Saturday afternoon NASCAR set off a social media storm when it used — technically, abused — the DCMA YouTube takedown tool to block a quickly spreading fan video of a horrific crash at Daytona. NASCAR admitted late that afternoon that the takedown was about controlling the video, saying it was a matter of “respect” for the 30-plus injured fans, while YouTube reversed the block within hours because it was not “copyright infringing.”
Now Marc Jenkins, NASCAR vice president of digital media, has explained the racing league’s actions to the Washington Post‘s Erik Wemple. Jenkins told Wemple they used the copyright takedown as the only available way to stop the Tyler Anderson video out of caution, not because it was a copyright violation. He’d also really rather we don’t see it as censorship or as routine.
So what is NASCAR’s usual policy for fan multimedia? Jenkins told Wemple:
We don’t enforce the guidelines unless the content is used commercially. … We do proactively go after pirated video of the television broadcast, but that’s the only time we use it. … We encourage our fans to take those videos and to send them out on Facebook or to tweet’em out … We’ve partnered with Twitter in the past. Our sport is based on, and one of our great attributes is — it’s open and easy to interact with us.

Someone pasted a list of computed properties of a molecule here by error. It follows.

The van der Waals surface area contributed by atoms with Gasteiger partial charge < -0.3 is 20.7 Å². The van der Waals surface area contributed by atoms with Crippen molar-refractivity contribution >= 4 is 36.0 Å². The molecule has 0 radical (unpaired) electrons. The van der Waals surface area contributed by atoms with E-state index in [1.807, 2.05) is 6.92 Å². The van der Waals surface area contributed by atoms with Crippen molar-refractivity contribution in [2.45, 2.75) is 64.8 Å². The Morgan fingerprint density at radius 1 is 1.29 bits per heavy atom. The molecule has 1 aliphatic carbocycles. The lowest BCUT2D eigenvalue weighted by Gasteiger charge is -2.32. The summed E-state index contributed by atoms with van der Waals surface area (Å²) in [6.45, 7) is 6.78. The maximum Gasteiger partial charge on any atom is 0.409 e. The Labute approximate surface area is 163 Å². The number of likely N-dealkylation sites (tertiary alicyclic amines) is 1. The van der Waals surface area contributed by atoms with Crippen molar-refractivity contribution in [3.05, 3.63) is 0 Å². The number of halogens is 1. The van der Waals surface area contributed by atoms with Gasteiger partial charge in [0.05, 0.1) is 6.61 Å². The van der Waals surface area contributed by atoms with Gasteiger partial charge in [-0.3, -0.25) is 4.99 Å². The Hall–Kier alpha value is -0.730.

Jenkins didn’t apologize or say it wouldn’t be repeated, although I doubt NASCAR would do so again by abusing its YouTube takedown power unless it legitimately can claim copyright infringement.
What happened Saturday shows, though, that the policy holds only as long as NASCAR approves of what the fan is doing or is willing to tolerate. As I wrote then:
If NASCAR wants the boost from social media, as it clearly does given its interaction on Twitter, Facebook and other places, it should go all in.
Here’s Tyler’s video:
Earlier this week, Larry Lessig channeled his grief over the death of Aaron Swartz, who he calls his mentor, and his anger at the federal prosecutors and legal system that equated civic activism with felony, into a must-see talk at Harvard Law School. In the lecture to mark his appointment as Roy L. Furman Professor of Law and Leadership, Lessig showed us what made Aaron Swartz special — worth watching for that alone if you don’t already get it — then methodically took apart the current U.S. legal approach to hacking and showed how it could be put right. (He also gave a master class in how to use slides and multimedia.) Worth every minute.